Shaving against the grain is often a controversial topic in guides on how to shave. On one hand, shaving against the grain gives the closest shave imaginable and often with less work than shaving with or across the grain. However, it also provides the maximum chances of shaving rash and shaving bumps.
Shaving Against The Grain? Here’s How
If you do want to shave against the grain then good preparation is essential. We would recommend a single blade safety razor as this offers the best possible shave without the irritaion of multiple blades. There are also environmental benefits of using a razor that will last a lifetime with one recyclable blade rather than a shortlived plsatic cartridge razor.
You should also use a new sharp double edge razor blade. One thing that often causes people to shave against the grain and given themselves irritation is using blunt blades.
Your usual shaving preparation routine is even more important here. Hold a hot towel to your face for a good minute to soften your beard. This is also a time when the usual question of shaving before or after a shower applies.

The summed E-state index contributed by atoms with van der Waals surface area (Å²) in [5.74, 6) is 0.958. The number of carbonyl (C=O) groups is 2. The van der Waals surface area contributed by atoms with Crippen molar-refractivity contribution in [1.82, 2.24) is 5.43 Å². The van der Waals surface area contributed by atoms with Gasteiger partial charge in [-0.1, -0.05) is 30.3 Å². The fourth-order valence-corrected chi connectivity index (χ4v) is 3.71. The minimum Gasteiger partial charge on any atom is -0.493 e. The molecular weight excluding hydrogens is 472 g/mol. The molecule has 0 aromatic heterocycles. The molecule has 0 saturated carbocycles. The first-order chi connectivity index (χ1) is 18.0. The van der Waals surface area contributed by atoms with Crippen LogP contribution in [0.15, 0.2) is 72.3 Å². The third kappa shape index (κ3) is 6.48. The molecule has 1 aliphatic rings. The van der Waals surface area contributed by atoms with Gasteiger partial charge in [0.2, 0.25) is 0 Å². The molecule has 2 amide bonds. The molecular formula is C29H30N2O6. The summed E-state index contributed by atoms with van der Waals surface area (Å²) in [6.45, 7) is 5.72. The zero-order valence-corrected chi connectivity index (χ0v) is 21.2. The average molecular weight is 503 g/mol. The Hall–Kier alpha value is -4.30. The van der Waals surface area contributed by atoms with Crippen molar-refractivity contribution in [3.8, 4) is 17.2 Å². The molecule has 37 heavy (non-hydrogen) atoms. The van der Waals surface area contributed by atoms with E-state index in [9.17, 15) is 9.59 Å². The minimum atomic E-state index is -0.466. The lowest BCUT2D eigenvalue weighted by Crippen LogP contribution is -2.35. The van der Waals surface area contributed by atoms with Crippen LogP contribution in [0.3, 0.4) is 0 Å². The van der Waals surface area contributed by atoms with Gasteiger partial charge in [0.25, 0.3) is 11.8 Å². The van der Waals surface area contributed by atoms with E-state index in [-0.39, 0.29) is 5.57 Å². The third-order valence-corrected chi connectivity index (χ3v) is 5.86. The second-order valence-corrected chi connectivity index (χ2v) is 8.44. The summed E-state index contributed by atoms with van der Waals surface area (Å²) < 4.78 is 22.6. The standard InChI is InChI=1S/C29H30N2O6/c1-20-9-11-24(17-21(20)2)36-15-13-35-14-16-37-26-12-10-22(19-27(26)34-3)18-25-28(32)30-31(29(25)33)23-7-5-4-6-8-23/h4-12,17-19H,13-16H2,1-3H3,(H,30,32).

In the meantime, soak your shaving brush in hot water so that it too can soften and absorb. Prepare a good lather if using shaving soap – but shaving against the grain also makes a good opportunity for shave butter and oils.
Even if shaving against the grain, shave with the grain for the first pass. Then re-lather. The best shave will often come from then shaving across the grain – so at a 90-degree angle to the direction of growth.
You can re-lather once more and then proceed to shave against the grain. You should avoid making long strokes and use a small scrubbing motion, being careful not to apply too much pressure or repeatedly shave the same area.
Afterwards, post-shave treatments like aftershave are essential to prevent razor burn. If you do find yourself with irritation or bleeding then you may want to try a styptic pencil or an alum block.